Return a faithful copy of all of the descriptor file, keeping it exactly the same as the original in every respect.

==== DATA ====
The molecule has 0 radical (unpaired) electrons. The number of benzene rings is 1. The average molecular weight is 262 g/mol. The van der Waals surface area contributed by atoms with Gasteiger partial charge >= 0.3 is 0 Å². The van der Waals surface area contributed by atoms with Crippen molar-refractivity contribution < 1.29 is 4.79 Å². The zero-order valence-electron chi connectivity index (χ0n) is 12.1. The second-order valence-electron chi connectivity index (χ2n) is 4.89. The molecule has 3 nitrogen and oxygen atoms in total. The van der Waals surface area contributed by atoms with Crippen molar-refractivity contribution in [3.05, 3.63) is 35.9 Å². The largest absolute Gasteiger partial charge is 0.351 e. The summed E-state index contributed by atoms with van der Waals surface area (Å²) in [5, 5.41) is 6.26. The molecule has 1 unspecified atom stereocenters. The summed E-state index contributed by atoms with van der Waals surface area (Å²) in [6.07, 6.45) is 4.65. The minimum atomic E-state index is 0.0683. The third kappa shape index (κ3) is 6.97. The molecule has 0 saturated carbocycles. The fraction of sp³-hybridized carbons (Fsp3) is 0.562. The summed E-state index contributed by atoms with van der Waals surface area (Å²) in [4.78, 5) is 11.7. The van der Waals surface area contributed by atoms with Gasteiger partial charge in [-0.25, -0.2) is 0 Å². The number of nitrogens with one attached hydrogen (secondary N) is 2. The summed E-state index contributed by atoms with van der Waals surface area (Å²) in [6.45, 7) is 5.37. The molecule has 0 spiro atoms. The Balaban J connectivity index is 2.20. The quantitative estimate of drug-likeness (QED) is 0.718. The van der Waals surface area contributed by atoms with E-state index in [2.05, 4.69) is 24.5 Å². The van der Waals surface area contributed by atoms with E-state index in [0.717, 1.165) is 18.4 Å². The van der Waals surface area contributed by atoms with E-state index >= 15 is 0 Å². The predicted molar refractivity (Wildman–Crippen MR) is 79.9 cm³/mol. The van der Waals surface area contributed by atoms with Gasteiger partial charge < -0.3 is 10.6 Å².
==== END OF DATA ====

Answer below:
The molecule has 0 radical (unpaired) electrons. The number of benzene rings is 1. The average molecular weight is 262 g/mol. The van der Waals surface area contributed by atoms with Gasteiger partial charge >= 0.3 is 0 Å². The van der Waals surface area contributed by atoms with Crippen molar-refractivity contribution < 1.29 is 4.79 Å². The zero-order valence-electron chi connectivity index (χ0n) is 12.1. The second-order valence-electron chi connectivity index (χ2n) is 4.89. The molecule has 3 nitrogen and oxygen atoms in total. The van der Waals surface area contributed by atoms with Crippen molar-refractivity contribution in [3.05, 3.63) is 35.9 Å². The largest absolute Gasteiger partial charge is 0.351 e. The summed E-state index contributed by atoms with van der Waals surface area (Å²) in [5, 5.41) is 6.26. The molecule has 1 unspecified atom stereocenters. The summed E-state index contributed by atoms with van der Waals surface area (Å²) in [6.07, 6.45) is 4.65. The minimum atomic E-state index is 0.0683. The third kappa shape index (κ3) is 6.97. The molecule has 0 saturated carbocycles. The fraction of sp³-hybridized carbons (Fsp3) is 0.562. The summed E-state index contributed by atoms with van der Waals surface area (Å²) in [4.78, 5) is 11.7. The van der Waals surface area contributed by atoms with Gasteiger partial charge in [-0.25, -0.2) is 0 Å². The number of nitrogens with one attached hydrogen (secondary N) is 2. The summed E-state index contributed by atoms with van der Waals surface area (Å²) in [6.45, 7) is 5.37. The molecule has 0 spiro atoms. The Balaban J connectivity index is 2.20. The quantitative estimate of drug-likeness (QED) is 0.718. The van der Waals surface area contributed by atoms with E-state index in [2.05, 4.69) is 24.5 Å². The van der Waals surface area contributed by atoms with E-state index in [0.717, 1.165) is 18.4 Å². The van der Waals surface area contributed by atoms with E-state index >= 15 is 0 Å². The predicted molar refractivity (Wildman–Crippen MR) is 79.9 cm³/mol. The van der Waals surface area contributed by atoms with Gasteiger partial charge < -0.3 is 10.6 Å².